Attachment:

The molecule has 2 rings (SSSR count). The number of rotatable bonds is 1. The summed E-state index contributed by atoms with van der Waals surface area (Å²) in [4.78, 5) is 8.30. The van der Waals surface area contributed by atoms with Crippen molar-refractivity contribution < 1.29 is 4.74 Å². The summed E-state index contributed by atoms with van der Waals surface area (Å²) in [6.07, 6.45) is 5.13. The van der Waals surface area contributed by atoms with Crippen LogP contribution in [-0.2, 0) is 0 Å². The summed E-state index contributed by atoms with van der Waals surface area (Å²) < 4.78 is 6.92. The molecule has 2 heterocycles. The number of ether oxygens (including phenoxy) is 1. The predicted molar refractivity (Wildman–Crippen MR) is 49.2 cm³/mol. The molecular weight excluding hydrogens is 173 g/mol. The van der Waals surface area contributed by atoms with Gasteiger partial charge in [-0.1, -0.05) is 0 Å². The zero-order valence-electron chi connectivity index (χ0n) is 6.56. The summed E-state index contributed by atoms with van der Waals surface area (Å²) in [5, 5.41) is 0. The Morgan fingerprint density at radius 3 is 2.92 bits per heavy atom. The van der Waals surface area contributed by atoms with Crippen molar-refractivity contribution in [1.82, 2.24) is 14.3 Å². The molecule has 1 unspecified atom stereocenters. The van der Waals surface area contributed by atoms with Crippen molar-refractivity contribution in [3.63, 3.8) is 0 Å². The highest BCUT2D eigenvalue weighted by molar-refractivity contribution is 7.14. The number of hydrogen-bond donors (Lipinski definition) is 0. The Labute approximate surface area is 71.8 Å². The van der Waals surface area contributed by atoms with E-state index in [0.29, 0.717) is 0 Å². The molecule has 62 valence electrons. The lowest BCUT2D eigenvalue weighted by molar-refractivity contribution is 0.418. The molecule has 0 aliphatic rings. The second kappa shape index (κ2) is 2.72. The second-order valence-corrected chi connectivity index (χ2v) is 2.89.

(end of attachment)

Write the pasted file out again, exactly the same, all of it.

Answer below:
The molecule has 2 rings (SSSR count). The number of rotatable bonds is 1. The summed E-state index contributed by atoms with van der Waals surface area (Å²) in [4.78, 5) is 8.30. The van der Waals surface area contributed by atoms with Crippen molar-refractivity contribution < 1.29 is 4.74 Å². The summed E-state index contributed by atoms with van der Waals surface area (Å²) in [6.07, 6.45) is 5.13. The van der Waals surface area contributed by atoms with Crippen LogP contribution in [-0.2, 0) is 0 Å². The summed E-state index contributed by atoms with van der Waals surface area (Å²) < 4.78 is 6.92. The molecule has 2 heterocycles. The number of ether oxygens (including phenoxy) is 1. The predicted molar refractivity (Wildman–Crippen MR) is 49.2 cm³/mol. The molecular weight excluding hydrogens is 173 g/mol. The van der Waals surface area contributed by atoms with Gasteiger partial charge in [-0.1, -0.05) is 0 Å². The zero-order valence-electron chi connectivity index (χ0n) is 6.56. The summed E-state index contributed by atoms with van der Waals surface area (Å²) in [5, 5.41) is 0. The Morgan fingerprint density at radius 3 is 2.92 bits per heavy atom. The van der Waals surface area contributed by atoms with Crippen molar-refractivity contribution in [1.82, 2.24) is 14.3 Å². The molecule has 1 unspecified atom stereocenters. The van der Waals surface area contributed by atoms with Crippen molar-refractivity contribution in [3.63, 3.8) is 0 Å². The highest BCUT2D eigenvalue weighted by molar-refractivity contribution is 7.14. The number of hydrogen-bond donors (Lipinski definition) is 0. The Labute approximate surface area is 71.8 Å². The van der Waals surface area contributed by atoms with E-state index in [0.29, 0.717) is 0 Å². The molecule has 62 valence electrons. The lowest BCUT2D eigenvalue weighted by molar-refractivity contribution is 0.418. The molecule has 0 aliphatic rings. The second kappa shape index (κ2) is 2.72. The second-order valence-corrected chi connectivity index (χ2v) is 2.89.